As it is difficult to visualize the spline from pure quaternions it would be useful if there was an editor to draw the representation of the spline in 3D space.

### A (Very) Basic Editor

Hermite Quaternion EditorThis playgound allows you to drag representatives of the start (green) and end (red) quaternions within the unit sphere in 3D space. The representation of the start and end quaternion tangents (purple) are attached to the respective start and end controls. The tangents may also be dragged around (invisible) sphere shells centered on the start and end controls. The shells, and hence radius, may be adjusted using the up and down arrow keys (or w and x) for the selected control. Whilst dragging or adjusting the radius the camera is detached. The camera will be attached whenever any dragging is ended or when using keys you can attach it by pressing the spacebar.

The representation of the spline in 3D space is drawn as you adjust the controls. To apply the Hermite quaternion spline created to the box click on the animate button.

## Custom Curve3 Object

You can also make your own Curve3 object from a simple array of successive Vector3.

Why would you do this and not just use the points to draw a line?

Because the *Curve3* object has a useful method, the *continue()* method, that allows you place the start of one *Curve3* onto the end of another *Curve3* without any calculations to match the start and end points of the curves.

### Example 1

Create an array of Vector3 along a simple sinus curve.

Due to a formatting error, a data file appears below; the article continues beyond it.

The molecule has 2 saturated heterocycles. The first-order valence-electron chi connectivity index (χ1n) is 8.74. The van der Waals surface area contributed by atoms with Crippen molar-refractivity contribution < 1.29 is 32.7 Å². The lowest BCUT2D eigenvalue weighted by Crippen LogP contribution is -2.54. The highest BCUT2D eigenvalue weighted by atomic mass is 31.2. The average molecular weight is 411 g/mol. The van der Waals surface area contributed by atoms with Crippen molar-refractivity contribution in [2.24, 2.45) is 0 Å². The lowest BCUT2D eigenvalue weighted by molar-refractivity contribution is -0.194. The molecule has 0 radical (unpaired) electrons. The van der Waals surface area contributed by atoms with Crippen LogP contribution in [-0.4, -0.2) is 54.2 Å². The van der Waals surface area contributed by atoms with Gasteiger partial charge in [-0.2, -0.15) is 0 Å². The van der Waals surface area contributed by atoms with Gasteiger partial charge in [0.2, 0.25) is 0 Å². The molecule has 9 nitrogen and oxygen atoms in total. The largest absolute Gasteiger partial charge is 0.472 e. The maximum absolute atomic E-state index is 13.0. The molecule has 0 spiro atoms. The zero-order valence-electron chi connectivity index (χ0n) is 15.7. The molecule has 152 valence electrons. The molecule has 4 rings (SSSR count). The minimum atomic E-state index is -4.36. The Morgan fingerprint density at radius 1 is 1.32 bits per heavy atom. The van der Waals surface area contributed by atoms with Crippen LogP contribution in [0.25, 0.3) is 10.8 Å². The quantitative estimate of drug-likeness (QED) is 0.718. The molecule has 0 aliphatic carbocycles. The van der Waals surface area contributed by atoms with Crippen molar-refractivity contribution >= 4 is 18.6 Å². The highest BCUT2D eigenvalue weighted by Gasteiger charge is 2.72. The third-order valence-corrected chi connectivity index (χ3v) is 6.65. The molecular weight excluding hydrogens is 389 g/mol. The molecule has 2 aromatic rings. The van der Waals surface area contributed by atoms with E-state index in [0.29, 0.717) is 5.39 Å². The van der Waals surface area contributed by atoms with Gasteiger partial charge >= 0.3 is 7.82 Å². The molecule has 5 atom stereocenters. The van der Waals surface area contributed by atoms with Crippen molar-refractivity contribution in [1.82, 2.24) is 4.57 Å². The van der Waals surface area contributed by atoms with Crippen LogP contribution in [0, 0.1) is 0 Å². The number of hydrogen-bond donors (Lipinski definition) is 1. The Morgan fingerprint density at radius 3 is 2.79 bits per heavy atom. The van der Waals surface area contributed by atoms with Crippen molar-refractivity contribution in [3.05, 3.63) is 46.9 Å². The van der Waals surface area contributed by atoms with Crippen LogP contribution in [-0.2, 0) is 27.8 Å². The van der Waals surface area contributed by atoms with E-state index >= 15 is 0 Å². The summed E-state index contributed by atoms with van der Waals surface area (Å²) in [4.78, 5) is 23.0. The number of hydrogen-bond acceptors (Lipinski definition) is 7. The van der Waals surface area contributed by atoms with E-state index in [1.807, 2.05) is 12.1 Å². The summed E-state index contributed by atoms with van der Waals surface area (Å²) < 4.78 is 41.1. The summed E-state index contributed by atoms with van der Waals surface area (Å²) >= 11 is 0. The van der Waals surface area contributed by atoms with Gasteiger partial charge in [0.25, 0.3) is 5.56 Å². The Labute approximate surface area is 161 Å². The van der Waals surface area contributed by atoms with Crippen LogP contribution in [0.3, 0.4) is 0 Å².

`const mySinus = [];for (let i = 0; i < 30; i++) { mySinus.push(new BABYLON.Vector3(i, Math.sin(i / 10), 0));}const mySinusCurve = new BABYLON.Curve3(mySinus);`

You would like to continue your *mySinus* curve with a *bezier3* curve and then join on a *bezier2*.

`const myFullCurve = mySinusCurve.continue(bezier3).continue(bezier2);`

The *continue()* method returns a new *Curve3* object and leaves *mySinusCurve3*, *bezier3* and *bezier2* unchanged.

If you then need to draw the curve or use it for whatever you want you just get the array of points with the *getPoints()* method. This method simply returns an array of successive *Vector3*.

`const path = myFullCurve.getPoints();const extruded = BABYLON.Mesh.ExtrudeShape("extrudedShape", shape, path, 1, 0, scene);`

If you need then to know the curve length, just use the * length()* method.

`const l = myFullCurve.length();`

### Example 2

Here is an example where a Hermite Spline is used to close smoothly a concatenation of two Bezier curves. As the spline is closing the curves the first and last points of the open continued curve need to be read from the array.

- The first and last points of the concatenation are used as last and first point of the Hermite spline.
- The first and last segments of the concatenation are used as last and first tangent vectors of the Hermite. Since these segments are quite small, they are scaled according to the concatenation
*length*so the longer the concatenation, the more curved the spline.

```
// two concatened cubic Bezierconst cubicA = BABYLON.Curve3.CreateCubicBezier(vA0, vA1, vA2, vA3, 50);const cubicB = BABYLON.Curve3.CreateCubicBezier(vB0, vB1, vB2, vB3, 50);const continued = cubicA.continue(cubicB);
// initial Hermite values from continued first and last segmentsconst t = continued.length() / 2; // tangent scale factorconst points = continued.getPoints();const p1 = points[points.length - 1]; // last continued point = first hermite pointconst t1 = p1.subtract(points[points.length - 2]).scale(t); // last segment scaled = hermite tangent t1const p2 = points[0]; // first continued point = last hermite pointconst t2 = points[1].subtract(p2).scale(t); // first segment scaled = hermite tangent t2
const hermite = BABYLON.Curve3.CreateHermiteSpline(p1, t1, p2, t2, 50);continued = continued.continue(hermite);
// finally drawing a smooth closed curveconst closedCurve = BABYLON.MeshBuilder.CreateLines("closed", { points: continued.getPoints() }, scene);
```

The orange and yellow curves are the original Bezier curves.

In light blue, these two curves are continued by each other and a hermite curve is also added in continuation to close the path.